Most science fiction focuses on the negative aspects of life, portraying dystopian worlds and situations that are filled with potential for drama. There’s a good reason why utopia isn’t used anywhere near as often, and that’s because utopia is quite boring.
And that is why Tomorrowland falls a little flat. While trying to portray the future with an air of hope and not fall into the dystopian trap, it writes itself into a corner that is ultimately difficult to escape from.
George Clooney is Frank Walker, a guy who as a young boy got to experience the technological marvel that is Tomorrowland. That is, the sort-of parallel world and city of Tomorrowland and not the Disney ride of the same name. And yes, before I go any further, this is indeed based on that theme park ride. Don’t be expecting any miracles like the first Pirates of the Caribbean film. And I expect a collective sigh of discontent when people notice that the script comes from Damon Lindelof. I have nothing against his work, for what it’s worth, but I think that people still feel burned by how Lost ended.
Britt Robertson is Casey, a girl who finds a way to see into the world of tomorrow and seeks Frank’s help in paying a proper visit. Meanwhile they are hunted by the robotic forces of Tomorrowland’s custodian Nix (Hugh Laurie).
I realise that my summary of the film plot may make it sound more interesting than the reality. There isn’t that much of a hunt, for starters. More of a mild chase. The rest of the story is tied up in the family problems of both Casey and Frank, and a possibly creepy link between the latter and Athena, a young girl from Tomorrowland.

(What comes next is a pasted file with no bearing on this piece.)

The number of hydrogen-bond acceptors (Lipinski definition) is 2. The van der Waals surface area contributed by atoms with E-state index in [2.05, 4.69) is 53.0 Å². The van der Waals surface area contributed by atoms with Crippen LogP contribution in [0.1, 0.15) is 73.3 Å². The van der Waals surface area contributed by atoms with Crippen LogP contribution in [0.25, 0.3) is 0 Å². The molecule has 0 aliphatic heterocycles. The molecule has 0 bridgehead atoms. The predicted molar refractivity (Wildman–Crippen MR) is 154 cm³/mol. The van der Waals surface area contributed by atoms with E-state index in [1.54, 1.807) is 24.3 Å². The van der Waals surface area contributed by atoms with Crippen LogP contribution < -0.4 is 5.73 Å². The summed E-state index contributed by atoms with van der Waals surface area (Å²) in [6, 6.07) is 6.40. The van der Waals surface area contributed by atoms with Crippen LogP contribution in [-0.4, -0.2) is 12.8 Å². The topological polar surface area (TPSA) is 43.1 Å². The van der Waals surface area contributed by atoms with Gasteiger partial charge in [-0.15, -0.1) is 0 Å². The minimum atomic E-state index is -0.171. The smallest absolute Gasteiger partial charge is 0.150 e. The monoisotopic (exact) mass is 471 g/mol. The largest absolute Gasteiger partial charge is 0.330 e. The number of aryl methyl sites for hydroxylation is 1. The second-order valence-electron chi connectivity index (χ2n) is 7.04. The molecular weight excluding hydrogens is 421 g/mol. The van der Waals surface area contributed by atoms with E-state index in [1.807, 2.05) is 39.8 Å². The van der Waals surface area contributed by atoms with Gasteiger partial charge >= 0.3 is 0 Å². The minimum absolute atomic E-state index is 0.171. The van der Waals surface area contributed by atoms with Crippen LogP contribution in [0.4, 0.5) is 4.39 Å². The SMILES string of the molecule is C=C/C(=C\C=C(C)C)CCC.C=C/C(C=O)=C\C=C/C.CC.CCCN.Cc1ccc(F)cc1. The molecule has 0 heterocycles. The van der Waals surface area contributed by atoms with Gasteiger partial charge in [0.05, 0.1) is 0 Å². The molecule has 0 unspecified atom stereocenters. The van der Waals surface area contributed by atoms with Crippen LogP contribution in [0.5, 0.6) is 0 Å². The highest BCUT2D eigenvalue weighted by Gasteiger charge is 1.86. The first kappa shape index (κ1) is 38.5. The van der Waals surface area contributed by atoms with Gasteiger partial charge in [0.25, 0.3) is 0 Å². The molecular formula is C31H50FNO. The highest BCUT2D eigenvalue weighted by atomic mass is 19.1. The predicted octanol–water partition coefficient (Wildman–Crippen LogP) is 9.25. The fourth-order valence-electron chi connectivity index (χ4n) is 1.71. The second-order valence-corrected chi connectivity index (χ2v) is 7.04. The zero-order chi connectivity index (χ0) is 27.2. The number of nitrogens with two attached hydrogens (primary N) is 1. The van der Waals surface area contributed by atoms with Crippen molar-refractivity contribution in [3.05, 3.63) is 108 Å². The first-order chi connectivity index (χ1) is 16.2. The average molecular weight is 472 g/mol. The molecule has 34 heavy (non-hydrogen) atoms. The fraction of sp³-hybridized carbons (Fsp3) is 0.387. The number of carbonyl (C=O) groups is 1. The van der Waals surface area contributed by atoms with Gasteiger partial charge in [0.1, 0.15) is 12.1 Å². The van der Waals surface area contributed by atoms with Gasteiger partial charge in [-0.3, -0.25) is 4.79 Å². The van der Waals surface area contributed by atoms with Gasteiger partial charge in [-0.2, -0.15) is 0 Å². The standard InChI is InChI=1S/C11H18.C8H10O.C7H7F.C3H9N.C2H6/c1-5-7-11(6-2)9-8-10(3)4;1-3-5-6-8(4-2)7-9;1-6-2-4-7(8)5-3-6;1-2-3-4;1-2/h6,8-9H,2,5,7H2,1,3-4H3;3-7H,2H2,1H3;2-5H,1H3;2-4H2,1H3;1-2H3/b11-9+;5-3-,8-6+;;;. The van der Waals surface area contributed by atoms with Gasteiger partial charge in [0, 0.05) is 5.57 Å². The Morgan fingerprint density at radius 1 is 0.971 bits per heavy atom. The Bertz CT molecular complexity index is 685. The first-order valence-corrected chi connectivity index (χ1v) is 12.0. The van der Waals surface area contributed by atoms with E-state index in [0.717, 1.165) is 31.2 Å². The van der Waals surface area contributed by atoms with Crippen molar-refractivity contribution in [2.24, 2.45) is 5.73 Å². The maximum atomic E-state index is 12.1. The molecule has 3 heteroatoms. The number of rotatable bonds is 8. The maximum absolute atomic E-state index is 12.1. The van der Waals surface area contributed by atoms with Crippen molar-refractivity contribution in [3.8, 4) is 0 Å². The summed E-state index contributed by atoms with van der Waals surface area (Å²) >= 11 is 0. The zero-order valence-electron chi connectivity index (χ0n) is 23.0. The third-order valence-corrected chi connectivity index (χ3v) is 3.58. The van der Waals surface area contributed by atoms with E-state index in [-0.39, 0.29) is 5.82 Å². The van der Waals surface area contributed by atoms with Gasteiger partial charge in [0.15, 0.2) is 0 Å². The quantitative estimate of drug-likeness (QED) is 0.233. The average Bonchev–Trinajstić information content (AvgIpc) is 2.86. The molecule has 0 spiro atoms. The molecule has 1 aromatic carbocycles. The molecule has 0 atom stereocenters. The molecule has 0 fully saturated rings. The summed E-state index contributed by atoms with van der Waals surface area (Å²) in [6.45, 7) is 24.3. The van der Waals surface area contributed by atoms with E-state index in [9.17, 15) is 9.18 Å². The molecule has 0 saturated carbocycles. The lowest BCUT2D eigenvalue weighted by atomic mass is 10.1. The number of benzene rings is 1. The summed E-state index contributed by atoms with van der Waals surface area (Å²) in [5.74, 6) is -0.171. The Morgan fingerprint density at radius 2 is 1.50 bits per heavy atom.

That’s not to say there are not positives. While the overall narrative has issues, individual elements of Tomorrowland do work well. This includes a well placed, and very British, swear word from Hugh Laurie. Performances are solid throughout, as you might expect, and Brad Bird has a good grasp for providing exhilarating set pieces.
As Brad Bird’s second live action feature after some rather excellent work in the animated features The Iron Giant, The Incredibles and Ratatouille, and the box office juggernaut of Mission: Impossible – Ghost Protocol, there was a certain expectation that this would hit a similar benchmark. The reality is, sadly, somewhat different. While his style works very well indeed, it’s the script that does him no favours. It’s that whole utopia vs dystopia thing again.
What Tomorrowland is telling us is that children are the future, and/or that we should embrace a similar attitude to the world that children have. As we grow older we become more jaded, more cynical, more inclined to put up the barriers and shut ourselves off from the world. Children don’t have that filter. They look on the world with wonder and hope and, arguably, that’s how we as adults should look on the world too. If we don’t, then a utopia will never exist and we begin our inexorable descent into the dystopia the filmmakers want us to avoid.
But then given a choice, I’d rather watch Mad Max: Fury Road for that very reason.